We must of course remain vigilant that laws not be used to harass or destroy political opponents. A Wall Street Journal editorial of this morning says as much. But this is not a reason for rulers or former rulers to be above the law like dictators.

The fear of Leviathan—the all-powerful state modeled by Thomas Hobbes—and a certain mistrust of those in power are inseparable of the classical liberal and libertarian tradition. A rule of law developed that is supposed to apply equally to government rulers. The constitutional structure is meant to prevent statocrats from treating the res publica as their private thing. (Res publica, which means “public thing” in the sense of “public affairs” in Latin, ultimately gave the word “Republic.”) Countervailing powers and institutions provide incentives to statocrats not to pursue authoritarian temptations. We have good reasons to think that controls over government have become much too weak. (Nobel economist F.A. Hayek has done important work in that area.)

The strongest argument against the state—all levels and branches of government—is that there is no way to prevent even liberal rulers from nurturing the democratic Leviathan, which will become impossible to control. (See Anthony de Jasay, The State.) As the Latin poet asked, “Quis custodiet ipsos custodes?”

When we live under a state, the truly dangerous abuse of power does not come from the constraints imposed on rulers and their agents. It does not show in the search of the home of a former ruler who is apparently suspected of stealing public documents related to his tenure at the res publica. It is instead the sort of abuse of power targeting ordinary citizens, who have come to be engulfed in a net of minute and complex laws and regulations. Looking at the federal government only, the number of restrictions and obligations (estimated by the number of the words “shall,” “must,” “may not,” “required,” or “prohibited”) contained in the Code of Federal Regulations has gone from less than 500,000 in 1970 (the first year the data is available) to more than 1.3 million in 2021 (according to the latest version of RegData developed by Patrick McLaughlin at George Mason University’s Mercatus Center). Some 8% of American adults have a felony record, which means they remain “convicted felons” for their whole lives (Sarah K.S. Shannon et al., “The Growth, Scope, and Spatial Distribution of People with Felony Records in the United States, 1948-2010,” Demography, vol. 54 [2017]).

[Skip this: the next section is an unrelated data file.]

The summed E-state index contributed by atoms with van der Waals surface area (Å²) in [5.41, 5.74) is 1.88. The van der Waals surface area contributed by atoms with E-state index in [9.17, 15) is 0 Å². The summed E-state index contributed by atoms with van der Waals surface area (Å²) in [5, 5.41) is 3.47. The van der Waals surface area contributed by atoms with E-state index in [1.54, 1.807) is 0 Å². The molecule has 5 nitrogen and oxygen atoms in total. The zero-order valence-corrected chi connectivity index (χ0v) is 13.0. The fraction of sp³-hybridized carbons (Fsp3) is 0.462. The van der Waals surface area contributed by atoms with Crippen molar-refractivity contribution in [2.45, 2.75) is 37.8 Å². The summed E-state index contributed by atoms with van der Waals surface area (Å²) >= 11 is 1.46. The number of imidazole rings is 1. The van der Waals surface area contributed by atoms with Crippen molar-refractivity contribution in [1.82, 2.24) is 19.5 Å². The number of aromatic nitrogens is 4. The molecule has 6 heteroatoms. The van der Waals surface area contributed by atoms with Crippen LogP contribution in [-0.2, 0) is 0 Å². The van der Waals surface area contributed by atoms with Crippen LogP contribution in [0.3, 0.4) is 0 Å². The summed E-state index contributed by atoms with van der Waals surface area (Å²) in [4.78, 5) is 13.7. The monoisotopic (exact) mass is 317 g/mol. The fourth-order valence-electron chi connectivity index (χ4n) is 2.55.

Note that none of the recent presidents and very few politicians have done anything, or even indicated any intention of doing anything, about this evolution. Even the “law and order” types, overt of covert, target their toughness towards the groups of citizens they don’t like, not against the holders of power.

It is mainly rulers and government agents who need to be surveilled and controlled, including the Department of Justice and the FBI, as well as presidents for what they do (or did) during their tenure.

As I was putting the last hand on this post, the Wall Street Journal reveals that Mr. Trump has just pleaded the Fifth Amendment—probably repeatedly as his acolytes have often done in other proceedings—in an unrelated affair of “fraud” investigated by the New York Attorney General. Afterwards, Trump made a remarkable declaration (“Trump Invokes Fifth Amendment Rights in Deposition for New York AG James’ Civil Investigation,” Fox News, August 19, 2022):

I once asked, “If you’re innocent, why are you taking the Fifth Amendment?” Now I know the answer to that question.

Better late than never, but this guy was the president of the United States! Let us hope that the American institutions meant to protect individual liberty can withstand the 2016 election of Donald Trump.